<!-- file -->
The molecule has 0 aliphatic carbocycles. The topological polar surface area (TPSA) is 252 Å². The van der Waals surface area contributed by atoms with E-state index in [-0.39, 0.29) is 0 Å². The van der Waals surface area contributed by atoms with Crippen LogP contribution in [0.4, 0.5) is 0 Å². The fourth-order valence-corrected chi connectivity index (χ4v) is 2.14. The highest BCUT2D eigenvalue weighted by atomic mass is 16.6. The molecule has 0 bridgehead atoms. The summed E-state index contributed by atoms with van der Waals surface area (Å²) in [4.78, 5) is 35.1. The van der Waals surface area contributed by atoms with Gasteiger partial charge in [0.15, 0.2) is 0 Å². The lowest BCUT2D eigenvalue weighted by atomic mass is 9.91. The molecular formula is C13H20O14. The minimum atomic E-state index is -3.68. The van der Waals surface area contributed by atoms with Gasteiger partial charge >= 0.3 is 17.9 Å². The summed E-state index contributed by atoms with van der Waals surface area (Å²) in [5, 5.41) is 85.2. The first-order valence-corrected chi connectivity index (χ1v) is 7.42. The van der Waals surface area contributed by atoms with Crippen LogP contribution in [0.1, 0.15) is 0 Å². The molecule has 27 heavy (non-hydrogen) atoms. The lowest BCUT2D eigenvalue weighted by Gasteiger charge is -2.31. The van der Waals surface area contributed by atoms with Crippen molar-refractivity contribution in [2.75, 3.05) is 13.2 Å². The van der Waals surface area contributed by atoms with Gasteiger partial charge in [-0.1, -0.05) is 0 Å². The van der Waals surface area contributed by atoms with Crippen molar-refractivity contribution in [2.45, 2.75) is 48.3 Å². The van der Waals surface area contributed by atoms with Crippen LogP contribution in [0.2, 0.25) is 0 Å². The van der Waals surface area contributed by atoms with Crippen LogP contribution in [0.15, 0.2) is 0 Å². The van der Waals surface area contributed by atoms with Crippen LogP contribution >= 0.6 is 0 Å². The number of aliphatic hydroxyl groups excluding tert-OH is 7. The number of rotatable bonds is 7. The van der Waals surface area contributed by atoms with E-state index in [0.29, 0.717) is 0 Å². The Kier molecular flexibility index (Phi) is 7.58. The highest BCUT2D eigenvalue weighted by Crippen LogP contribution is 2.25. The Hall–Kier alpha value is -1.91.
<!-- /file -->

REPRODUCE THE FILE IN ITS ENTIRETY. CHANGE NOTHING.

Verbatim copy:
The molecule has 0 aliphatic carbocycles. The topological polar surface area (TPSA) is 252 Å². The van der Waals surface area contributed by atoms with E-state index in [-0.39, 0.29) is 0 Å². The van der Waals surface area contributed by atoms with Crippen LogP contribution in [0.4, 0.5) is 0 Å². The fourth-order valence-corrected chi connectivity index (χ4v) is 2.14. The highest BCUT2D eigenvalue weighted by atomic mass is 16.6. The molecule has 0 bridgehead atoms. The summed E-state index contributed by atoms with van der Waals surface area (Å²) in [4.78, 5) is 35.1. The van der Waals surface area contributed by atoms with Gasteiger partial charge in [0.15, 0.2) is 0 Å². The lowest BCUT2D eigenvalue weighted by atomic mass is 9.91. The molecular formula is C13H20O14. The minimum atomic E-state index is -3.68. The van der Waals surface area contributed by atoms with Gasteiger partial charge >= 0.3 is 17.9 Å². The summed E-state index contributed by atoms with van der Waals surface area (Å²) in [5, 5.41) is 85.2. The first-order valence-corrected chi connectivity index (χ1v) is 7.42. The van der Waals surface area contributed by atoms with Crippen LogP contribution in [0.1, 0.15) is 0 Å². The molecule has 27 heavy (non-hydrogen) atoms. The lowest BCUT2D eigenvalue weighted by Gasteiger charge is -2.31. The van der Waals surface area contributed by atoms with Crippen molar-refractivity contribution in [2.75, 3.05) is 13.2 Å². The van der Waals surface area contributed by atoms with Gasteiger partial charge in [-0.1, -0.05) is 0 Å². The van der Waals surface area contributed by atoms with Crippen molar-refractivity contribution in [2.45, 2.75) is 48.3 Å². The van der Waals surface area contributed by atoms with Crippen LogP contribution in [0.2, 0.25) is 0 Å². The van der Waals surface area contributed by atoms with Crippen LogP contribution in [0.15, 0.2) is 0 Å². The van der Waals surface area contributed by atoms with Crippen LogP contribution >= 0.6 is 0 Å². The number of aliphatic hydroxyl groups excluding tert-OH is 7. The number of rotatable bonds is 7. The van der Waals surface area contributed by atoms with E-state index in [0.29, 0.717) is 0 Å². The Kier molecular flexibility index (Phi) is 7.58. The highest BCUT2D eigenvalue weighted by Crippen LogP contribution is 2.25. The Hall–Kier alpha value is -1.91.